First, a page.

The grain mill is typical of those found along many of the rivers in the U.S. during the 19th century. It’s interesting to note that the structure once sported a more weathered look than it does today. After years of operation, the mill required a major rehab and the water wheel needed to be replaced. The new wheel was constructed using modern bearings and spindles and when reattached, spun unrealistically fast. Imagineers needed to come up with a dampening system to slow the wheel down and make it appear as if it were built using period materials.
Harper’s Mill also pays homage to one of Walt’s early animation triumphs. In 1937, Walt Disney produced “The Old Mill,” one of the Silly Symphonies. This was the first film to use the multiplane camera, a device that added depth of field to animation. This film also depicted realistic animal behavior, wind and rain effects, and new lighting techniques. So innovative was this film that it won the 1937 Academy Award for Best Short Subject, Cartoon.
In one scene of the film, we see a bird that has made her nest inside a gear socket located within the old mill. As a storm outside starts to rage, the gears start to move, threatening to crush the mother and her eggs as the gears join together. But fate is with the bird and the opposing gear is missing one of its teeth, thus, the bird is never crushed.
Inside Harper’s Mill on Tom Sawyer Island is a complex set of gears used to grind grain. Within one of these gears you can see a small bird sitting on her nest. She too spins around as the waterwheel outside turns. But this bird is also spared a disastrous ending as the gears never quite crush her.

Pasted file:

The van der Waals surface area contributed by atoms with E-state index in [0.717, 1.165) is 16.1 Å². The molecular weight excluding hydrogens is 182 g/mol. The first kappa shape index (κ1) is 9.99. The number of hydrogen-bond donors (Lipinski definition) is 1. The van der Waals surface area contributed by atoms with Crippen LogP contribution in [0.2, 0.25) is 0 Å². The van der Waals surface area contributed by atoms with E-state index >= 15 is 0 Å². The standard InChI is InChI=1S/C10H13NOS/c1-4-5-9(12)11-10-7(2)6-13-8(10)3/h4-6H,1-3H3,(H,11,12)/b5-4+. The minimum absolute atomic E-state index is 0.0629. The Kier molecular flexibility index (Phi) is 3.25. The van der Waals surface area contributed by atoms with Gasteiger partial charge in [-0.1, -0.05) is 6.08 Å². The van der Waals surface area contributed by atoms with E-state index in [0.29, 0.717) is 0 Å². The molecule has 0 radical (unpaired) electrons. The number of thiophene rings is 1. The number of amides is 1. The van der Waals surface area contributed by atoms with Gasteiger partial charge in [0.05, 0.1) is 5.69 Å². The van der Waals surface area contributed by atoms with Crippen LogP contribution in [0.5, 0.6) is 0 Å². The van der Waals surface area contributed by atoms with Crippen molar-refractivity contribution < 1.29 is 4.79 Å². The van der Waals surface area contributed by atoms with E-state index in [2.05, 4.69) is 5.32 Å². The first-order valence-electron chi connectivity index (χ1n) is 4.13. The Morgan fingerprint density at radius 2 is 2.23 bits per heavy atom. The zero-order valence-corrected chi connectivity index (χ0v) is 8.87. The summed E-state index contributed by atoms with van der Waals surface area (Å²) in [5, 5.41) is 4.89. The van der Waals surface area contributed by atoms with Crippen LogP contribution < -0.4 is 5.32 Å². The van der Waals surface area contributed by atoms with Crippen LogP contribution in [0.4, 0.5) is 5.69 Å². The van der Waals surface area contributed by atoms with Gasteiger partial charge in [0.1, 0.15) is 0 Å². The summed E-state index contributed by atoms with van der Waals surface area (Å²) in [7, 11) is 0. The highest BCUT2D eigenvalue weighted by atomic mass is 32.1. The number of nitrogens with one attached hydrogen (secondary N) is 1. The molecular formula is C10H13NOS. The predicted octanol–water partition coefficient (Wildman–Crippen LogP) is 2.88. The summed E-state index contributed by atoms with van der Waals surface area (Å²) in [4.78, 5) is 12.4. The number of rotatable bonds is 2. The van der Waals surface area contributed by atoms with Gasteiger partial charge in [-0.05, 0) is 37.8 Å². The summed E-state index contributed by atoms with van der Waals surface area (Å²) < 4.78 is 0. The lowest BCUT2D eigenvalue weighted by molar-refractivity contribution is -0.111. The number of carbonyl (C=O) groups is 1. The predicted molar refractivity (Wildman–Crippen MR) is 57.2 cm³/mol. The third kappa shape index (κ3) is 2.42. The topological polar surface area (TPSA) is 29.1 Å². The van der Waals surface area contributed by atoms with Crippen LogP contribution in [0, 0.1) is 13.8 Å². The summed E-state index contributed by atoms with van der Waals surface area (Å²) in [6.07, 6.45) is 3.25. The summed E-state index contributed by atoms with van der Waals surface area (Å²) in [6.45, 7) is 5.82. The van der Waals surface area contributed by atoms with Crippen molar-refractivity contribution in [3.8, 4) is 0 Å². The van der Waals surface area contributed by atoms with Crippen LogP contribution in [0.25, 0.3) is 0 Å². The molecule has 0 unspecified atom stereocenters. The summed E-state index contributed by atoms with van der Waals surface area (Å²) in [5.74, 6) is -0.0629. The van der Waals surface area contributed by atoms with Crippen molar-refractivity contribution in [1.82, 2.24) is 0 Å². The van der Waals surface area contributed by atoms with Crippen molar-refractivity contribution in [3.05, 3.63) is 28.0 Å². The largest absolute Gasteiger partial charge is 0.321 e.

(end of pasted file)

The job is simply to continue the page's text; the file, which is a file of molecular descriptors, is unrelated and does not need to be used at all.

Now it’s obvious that the old mill in the animated film looks nothing like Harper’s Mill. And the gear configuration is not the same. But there can be no mistake that this is a tribute to one of Walt Disney’s early masterpieces.
Around the bend from Harper’s Mill we come to the spot where Tom Sawyer convinced his friends Ben Rogers, Johnny Miller, and Billy Fisher to do his chores and whitewash Aunt Polly’s fence.
Nearby is Aunt Polly’s cottage, surrounded by one of the most charming porches you’ll ever hope to find. This is the perfect spot to sit and relax while the kids explore the rest of the island. This used to be my favorite spot in the Magic Kingdom to have lunch. A small selection of sandwiches, fried chicken, chips, and brownies used to be sold here. It was the ideal “picnic” meal that felt miles away from the hubbub of the other counter service restaurants. But due to budget cuts, the food selections were discontinued. All that is available here now are two vending machines that sell Coke products and bottled water. Sigh…
Around the corner and up a hill from Aunt Polly’s is a clearing in the forest. Benches and a picnic table are available for a pleasurable moment with nature. A little further along the trail is “Scavage Fort.” This play spot of Tom’s was built out of old doors, barrels, and odd pieces of wood. If you look closely you’ll notice the roof is actually an old rowboat turned upside-down.
Since Tom Sawyer Island is crisscrossed with trails, it’s difficult to explore it logically. It’s also difficult to describe it in a methodical order. Because of this, we’re going to jump back to Tom’s Landing (where we began) and start moving clockwise where we run into Old Scratch’s Mystery Mine. Old Scratch (or Mr. Scratch) is a pre-civil war folk name for the devil.
This is a mine, not a cave. Timbers can be seen throughout holding up the precarious tunnels. Howling wind, water dripping, and bats’ chirps can be heard as you make your way through this very dark passageway. About midway through you discover a beautiful collection of glowing gems. Note, this is a one-way tunnel that will deposit you on the other side of the island.